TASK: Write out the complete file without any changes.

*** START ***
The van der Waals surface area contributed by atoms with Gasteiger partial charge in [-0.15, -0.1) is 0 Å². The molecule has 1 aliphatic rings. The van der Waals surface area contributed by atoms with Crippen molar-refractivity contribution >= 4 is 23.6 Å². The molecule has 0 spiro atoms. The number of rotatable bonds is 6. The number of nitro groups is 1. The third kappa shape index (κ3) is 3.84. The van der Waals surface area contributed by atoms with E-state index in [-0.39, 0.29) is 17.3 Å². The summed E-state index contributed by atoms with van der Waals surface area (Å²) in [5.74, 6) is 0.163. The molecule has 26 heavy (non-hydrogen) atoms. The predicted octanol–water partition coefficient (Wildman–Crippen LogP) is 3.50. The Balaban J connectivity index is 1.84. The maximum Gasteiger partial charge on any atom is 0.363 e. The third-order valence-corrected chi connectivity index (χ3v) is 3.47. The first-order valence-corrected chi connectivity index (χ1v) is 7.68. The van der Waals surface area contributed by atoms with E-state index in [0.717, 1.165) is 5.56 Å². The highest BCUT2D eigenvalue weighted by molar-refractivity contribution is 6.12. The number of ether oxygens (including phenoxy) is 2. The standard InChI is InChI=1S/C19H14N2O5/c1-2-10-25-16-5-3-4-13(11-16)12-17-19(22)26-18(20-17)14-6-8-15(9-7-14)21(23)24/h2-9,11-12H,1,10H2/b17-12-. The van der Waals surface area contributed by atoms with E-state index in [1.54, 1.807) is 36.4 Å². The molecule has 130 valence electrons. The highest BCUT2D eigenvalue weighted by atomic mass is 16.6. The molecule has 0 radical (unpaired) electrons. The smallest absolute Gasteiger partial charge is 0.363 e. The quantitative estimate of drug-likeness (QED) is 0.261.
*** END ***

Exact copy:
The van der Waals surface area contributed by atoms with Gasteiger partial charge in [-0.15, -0.1) is 0 Å². The molecule has 1 aliphatic rings. The van der Waals surface area contributed by atoms with Crippen molar-refractivity contribution >= 4 is 23.6 Å². The molecule has 0 spiro atoms. The number of rotatable bonds is 6. The number of nitro groups is 1. The third kappa shape index (κ3) is 3.84. The van der Waals surface area contributed by atoms with E-state index in [-0.39, 0.29) is 17.3 Å². The summed E-state index contributed by atoms with van der Waals surface area (Å²) in [5.74, 6) is 0.163. The molecule has 26 heavy (non-hydrogen) atoms. The predicted octanol–water partition coefficient (Wildman–Crippen LogP) is 3.50. The Balaban J connectivity index is 1.84. The maximum Gasteiger partial charge on any atom is 0.363 e. The third-order valence-corrected chi connectivity index (χ3v) is 3.47. The first-order valence-corrected chi connectivity index (χ1v) is 7.68. The van der Waals surface area contributed by atoms with E-state index in [0.717, 1.165) is 5.56 Å². The highest BCUT2D eigenvalue weighted by molar-refractivity contribution is 6.12. The number of ether oxygens (including phenoxy) is 2. The standard InChI is InChI=1S/C19H14N2O5/c1-2-10-25-16-5-3-4-13(11-16)12-17-19(22)26-18(20-17)14-6-8-15(9-7-14)21(23)24/h2-9,11-12H,1,10H2/b17-12-. The van der Waals surface area contributed by atoms with E-state index in [1.54, 1.807) is 36.4 Å². The molecule has 130 valence electrons. The highest BCUT2D eigenvalue weighted by atomic mass is 16.6. The molecule has 0 radical (unpaired) electrons. The smallest absolute Gasteiger partial charge is 0.363 e. The quantitative estimate of drug-likeness (QED) is 0.261.